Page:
7. An abnormality diagnosis apparatus for an evaporative emission control system according to claim 1, wherein said abnormality diagnosis means outputs control signals for maintaining said first, second and third control valves in a closed state in a condition where a pressure in said canister is lower than atmospheric pressure, outputs a control signal for opening said first control valve at a time when a predetermined stabilization period has elapsed, and determines whether or not there exists a leak in said canister based on a change in the pressure in said fuel tank after outputting the control signal for opening said first control valve.
8. An abnormality diagnosis apparatus for an evaporative emission control system according to claim 4, wherein said abnormality diagnosis means outputs control signals for maintaining said first, second and third control valves in a closed state after the determination of a close failure of said second control valve, outputs a control signal for opening said first control valve at a time when a predetermined stabilization period has elapsed, and determines whether or not there exists a leak in said canister based on a change in the pressure in said fuel tank after outputting the control signal for opening said first control valve.
9. An abnormality diagnosis apparatus for an evaporative emission control system according to claim 7, wherein said abnormality diagnosis means determines that there exists a leak in said canister when the amount of change in the pressure in said fuel tank is greater than or equal to a third predetermined change amount.
10. An abnormality diagnosis apparatus for an evaporative emission control system according to claim 8, wherein said abnormality diagnosis means determines that there exists a leak in said canister when the amount of change in the pressure in said fuel tank is greater than or equal to a third predetermined change amount.
11. An abnormality diagnosis apparatus for an evaporative emission control system according to claim 1, wherein said abnormality diagnosis means outputs control signals for maintaining said first, second and third control valves in a closed state in a condition where a pressure in said canister is lower than atmospheric pressure, outputs a control signal for opening said third control valve, outputs a control signal for closing said third control valve, outputs a control signal for opening said first control valve, and determines a close failure of said third control valve based on a change in the pressure in said fuel tank after outputting the control signal for opening said first control valve.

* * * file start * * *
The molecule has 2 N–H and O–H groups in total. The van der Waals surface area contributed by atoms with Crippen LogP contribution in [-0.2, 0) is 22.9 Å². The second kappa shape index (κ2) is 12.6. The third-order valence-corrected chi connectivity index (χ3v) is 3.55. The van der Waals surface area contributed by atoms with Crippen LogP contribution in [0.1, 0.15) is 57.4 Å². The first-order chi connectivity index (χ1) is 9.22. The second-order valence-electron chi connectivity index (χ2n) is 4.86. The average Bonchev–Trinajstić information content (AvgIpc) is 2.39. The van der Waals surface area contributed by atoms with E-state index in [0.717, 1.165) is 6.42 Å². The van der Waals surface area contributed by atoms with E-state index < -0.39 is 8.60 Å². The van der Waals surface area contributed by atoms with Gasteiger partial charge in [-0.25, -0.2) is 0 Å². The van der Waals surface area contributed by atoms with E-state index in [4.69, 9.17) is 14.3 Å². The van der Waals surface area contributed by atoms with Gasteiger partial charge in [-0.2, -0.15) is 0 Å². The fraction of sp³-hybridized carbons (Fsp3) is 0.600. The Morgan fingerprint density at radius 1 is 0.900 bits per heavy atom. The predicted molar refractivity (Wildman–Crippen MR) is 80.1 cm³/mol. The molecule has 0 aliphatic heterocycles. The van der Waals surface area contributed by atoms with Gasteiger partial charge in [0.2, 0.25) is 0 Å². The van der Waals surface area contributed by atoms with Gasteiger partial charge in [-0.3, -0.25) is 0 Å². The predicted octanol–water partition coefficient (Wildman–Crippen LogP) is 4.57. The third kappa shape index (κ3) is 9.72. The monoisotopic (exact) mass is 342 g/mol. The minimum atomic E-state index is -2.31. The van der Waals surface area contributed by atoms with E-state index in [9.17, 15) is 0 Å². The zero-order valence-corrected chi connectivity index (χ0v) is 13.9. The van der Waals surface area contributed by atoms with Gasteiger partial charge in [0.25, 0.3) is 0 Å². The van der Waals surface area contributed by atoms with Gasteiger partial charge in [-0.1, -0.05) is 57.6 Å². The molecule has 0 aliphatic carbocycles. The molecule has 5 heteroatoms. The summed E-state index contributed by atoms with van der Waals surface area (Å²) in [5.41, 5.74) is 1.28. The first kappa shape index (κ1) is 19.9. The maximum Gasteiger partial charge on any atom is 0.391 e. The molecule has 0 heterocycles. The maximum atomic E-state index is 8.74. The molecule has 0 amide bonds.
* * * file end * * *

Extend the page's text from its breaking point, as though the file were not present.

12. An abnormality diagnosis apparatus for an evaporative emission control system according to claim 11, wherein said abnormality diagnosis means determines that a close failure of said third control means has occurred when the amount of change in the pressure in said fuel tank is smaller than or equal to a fourth predetermined change amount.
Description
BACKGROUND OF THE INVENTION

This invention relates to an abnormality diagnosis apparatus for an evaporative emission control system which prevents emission of evaporative fuel generated in a fuel tank from which fuel is supplied to an internal combustion engine, and more particularly to an abnormality diagnosis apparatus for such a system that the emission of evaporative fuel is prevented by maintaining the pressure in a fuel tank at a negative pressure.

An apparatus is disclosed, for example, in Japanese Patent Laid-Open No. Hei 10-281019 wherein an intake pipe of an internal combustion engine and a fuel tank are connected directly to each other by an evaporative fuel passage and the pressure in the fuel tank is maintained at a negative pressure (pressure lower than atmospheric pressure) to prevent emission of evaporative fuel. Also an abnormality diagnosis method is disclosed, for example, in Japanese Patent Laid-Open No. Hei 5-195881 or Japanese Patent Laid-Open No. Hei 9-317572, wherein a canister for temporarily storing evaporative fuel is provided and usually the pressure in a fuel tank is maintained at a pressure around atmospheric pressure, whereas the pressure in the fuel tank is reduced to a negative pressure only when the abnormality diagnosis is performed.

In the conventional abnormality diagnosis method described above, the pressure in the fuel tank is set to a negative pressure after setting the pressure in the fuel tank to atmospheric pressure, and an abnormality is diagnosed based on the change in the pressure in the fuel tank during such a procedure. Therefore, if the conventional abnormality diagnosis method is applied to an evaporative emission control system where the pressure in the fuel tank is normally maintained at a negative pressure to prevent emission of evaporative fuel, then it is necessary to raise the pressure in the fuel tank to atmospheric pressure to diagnose an abnormality. Therefore, after the abnormality diagnosis comes to an end, the pressure in the fuel tank must be reduced to a negative pressure again. Consequently, a problem arises that energy required to control the pressure in the fuel tank to a negative pressure is consumed wastefully.

SUMMARY OF THE INVENTION

It is an object of the present invention to provide an abnormality diagnosis apparatus which can diagnose an abnormality such as a failure of a control valve or a leak in a canister used in an evaporative emission control system in which the pressure in a fuel tank is normally maintained at a negative pressure to prevent emission of evaporative fuel, maintaining the pressure in the fuel tank at a negative pressure, to thereby eliminate wasteful consumption of energy.